You may be aware of some recent articles in the newspapers regarding the presence of hepatitis E in pork and the risk of infection due to consumption of under-cooked pork products. There is data showing that there has been a 40% increase in the number of hepatitis E cases in 2012.

What are the dangers of Hepatitis E in pork?

Hepatitis E is a virus that can infect humans and cause inflammation of the liver (hepatitis). Hepatitis E infection usually produces only mild disease, but in rare cases, it can prove fatal, particularly in pregnant women. Symptoms of hepatitis E include yellowing of the skin and eyes (jaundice), darkening of the urine and pale stools, which may or may not be accompanied by tiredness, fever, nausea, vomiting, abdominal pain and loss of appetite.

The disease usually clears within one to four weeks and a blood test is required to confirm the diagnosis. Historically the cases were considered to have been contracted abroad. However, it is likely that now, some of the cases are associated with the virus being present in processed pork products. Research has shown that up to 85% of pigs are carrying the virus and 10% of sausages have the virus present.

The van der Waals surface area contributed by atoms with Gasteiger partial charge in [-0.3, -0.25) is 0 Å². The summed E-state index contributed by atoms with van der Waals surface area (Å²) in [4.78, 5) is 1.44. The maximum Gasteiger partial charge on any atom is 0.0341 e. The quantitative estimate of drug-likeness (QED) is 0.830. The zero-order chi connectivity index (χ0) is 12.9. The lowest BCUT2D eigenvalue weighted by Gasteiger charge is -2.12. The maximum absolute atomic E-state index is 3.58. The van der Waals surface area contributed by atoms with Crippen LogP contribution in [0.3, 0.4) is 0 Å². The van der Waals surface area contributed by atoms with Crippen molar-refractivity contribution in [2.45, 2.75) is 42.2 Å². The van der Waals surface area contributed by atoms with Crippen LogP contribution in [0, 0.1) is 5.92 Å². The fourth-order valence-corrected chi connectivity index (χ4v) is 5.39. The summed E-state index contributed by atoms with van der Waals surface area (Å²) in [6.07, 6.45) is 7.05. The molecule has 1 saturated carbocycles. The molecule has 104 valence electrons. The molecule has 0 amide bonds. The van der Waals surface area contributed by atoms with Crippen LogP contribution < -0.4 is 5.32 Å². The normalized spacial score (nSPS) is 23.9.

Until the Food Standards Agency issues further guidance, you should ensure that all pork products are cooked to a core temperature of 70oC for 2 minutes. It is expected that the EHOs will be focusing on this area in their routine inspections and you should be prepared to demonstrate that you have adequate controls in place and that you are not serving under-cooked pork.

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Date:

03.10.2013

Category:

Food Safety

Author:

Food Alert